Virtue Ethical Theory

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To be Happy, isn't that what life is all about? Some call it eudaimonia. Aristotle, one of the many great philosophers of our time, defined eudaimonia as “that at which all things aim”. Meaning, your life has come together as a whole, thus leading you to be happy. However, Aristotle also says that aiming for happiness is not what should I do, rather what sort of person should I become? For example, if we look at the people around us, we should only see people doing the things they feel they will be successful at, which will ultimately lead to great happiness, like going to school and getting a good job, which leads to things like a house, car, vacations and family. Flourishing is another common term, which means to grow or develop in a healthy way. It is not the kind of happiness you would get from winning the lottery or being lucky, but rather from doing, and accomplishing. So why do we still see people failing and unhappy around us? If we look at their choices and perhaps their ethical beliefs, we start to understand where ethics belongs in the journey of life, which leads me to what I am going to discuss, virtue theory. I will explain and offer an evaluation of this theory's strengths and weaknesses, as well as what it means to be virtuous.

Aristotle believed that there are two types of virtue: intellectual virtues and moral virtues. Intellectual virtues are taught and moral virtues are developed through habit. (Richard Kraut, 2012). He believed that you are not just born a virtuous person, rather it is a skill acquired throughout ones lifetime. It is a committed way of living excellent. A common example used in today's description of virtue theory, is learning to play an instrument. To learn an instrument takes daily practice that sometimes takes years to master until it becomes second nature. To become virtuous takes the same dedication to become habit forming. Aristotle believed that all people have the possibility to learn moral education, i.e. the right way to act in different situations. However, Aristotle believed virtues cannot only be taught but that one must, most importantly connect with what it means to be virtuous. (SparkNotes Editors on Aristotle, 2005). Virtuous people are most commonly adults because they acquired these virtues though practice and by aspiring to be virtuous people at a young age.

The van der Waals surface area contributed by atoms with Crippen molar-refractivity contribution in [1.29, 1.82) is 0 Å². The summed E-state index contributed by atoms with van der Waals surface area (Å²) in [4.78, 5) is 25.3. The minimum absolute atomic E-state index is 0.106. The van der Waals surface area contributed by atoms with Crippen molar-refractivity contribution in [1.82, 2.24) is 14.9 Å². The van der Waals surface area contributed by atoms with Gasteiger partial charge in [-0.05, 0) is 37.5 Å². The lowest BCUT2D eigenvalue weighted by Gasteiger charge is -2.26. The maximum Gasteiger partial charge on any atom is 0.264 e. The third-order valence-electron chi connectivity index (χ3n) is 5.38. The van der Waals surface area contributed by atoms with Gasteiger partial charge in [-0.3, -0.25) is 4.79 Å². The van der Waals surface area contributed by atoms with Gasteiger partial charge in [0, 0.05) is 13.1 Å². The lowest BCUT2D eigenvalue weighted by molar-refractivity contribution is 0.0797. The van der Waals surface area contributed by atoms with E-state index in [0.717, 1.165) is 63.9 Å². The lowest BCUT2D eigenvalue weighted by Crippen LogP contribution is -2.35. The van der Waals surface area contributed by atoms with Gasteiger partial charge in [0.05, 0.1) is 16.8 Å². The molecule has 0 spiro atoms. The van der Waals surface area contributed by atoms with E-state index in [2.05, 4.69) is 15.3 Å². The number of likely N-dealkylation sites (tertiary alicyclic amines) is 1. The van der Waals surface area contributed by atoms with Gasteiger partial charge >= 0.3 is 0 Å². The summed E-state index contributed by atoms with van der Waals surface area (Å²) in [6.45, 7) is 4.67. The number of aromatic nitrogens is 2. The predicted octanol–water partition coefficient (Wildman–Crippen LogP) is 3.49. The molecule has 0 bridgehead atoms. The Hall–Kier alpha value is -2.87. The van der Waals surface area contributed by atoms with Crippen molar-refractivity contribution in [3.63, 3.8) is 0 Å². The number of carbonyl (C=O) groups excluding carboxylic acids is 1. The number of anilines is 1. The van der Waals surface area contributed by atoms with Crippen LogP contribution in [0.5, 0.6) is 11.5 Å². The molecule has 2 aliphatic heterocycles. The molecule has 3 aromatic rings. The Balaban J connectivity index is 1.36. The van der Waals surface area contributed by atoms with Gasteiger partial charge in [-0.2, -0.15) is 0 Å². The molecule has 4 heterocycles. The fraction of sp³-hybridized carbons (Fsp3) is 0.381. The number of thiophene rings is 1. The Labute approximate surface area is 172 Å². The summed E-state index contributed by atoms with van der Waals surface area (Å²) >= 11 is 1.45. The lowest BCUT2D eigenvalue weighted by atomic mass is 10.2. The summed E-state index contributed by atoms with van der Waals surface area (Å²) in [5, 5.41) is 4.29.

Virtue ethics avoid using a formula to determine ones actions, unlike most ethical theories, which involve rules and actions. It is based on character and focuses on the kind of person we ought to be, rather then what we ought to do. In Immanuel Kant’s deontology theory, a person makes a decision based on certain rules or principles. (Christopher Panza, 2010). Even though humans are naturally inclined to do what nature tells them to do, they often do not. Kant defines this as "acting from motive of duty". For example, deontology is the belief that killing someone is wrong, even if it was self-defense. John Mills Utilitarian theory, sometimes referred to as consequentialism, is defined as “the greatest good for the greatest number of people". (Chrishopher Panza, 2010). For example, sacrificing one innocent person to save fifty innocent people or to choose the least bad of several bad options for the greatest amount of good.

The theory of Aristotle’s golden mean, states that virtue is a point of moderation between two vices. (Karen Murdarasi, 2008). Which simply means too little of a good thing is undesirable, and too much of a bad thing is undesirable. A person who shares too much of their wealth is wasteful rather than a person who doesn’t share any is stingy. Generosity would be the virtue between the two means. Another famous example is the virtue of courage. Courage lies between the vices of rashness and cowardice. The coward has too much fear or fear when he shouldn’t have any. The rash person has little fear and too much confidence. The courageous person has the right amount. But how are we to know...
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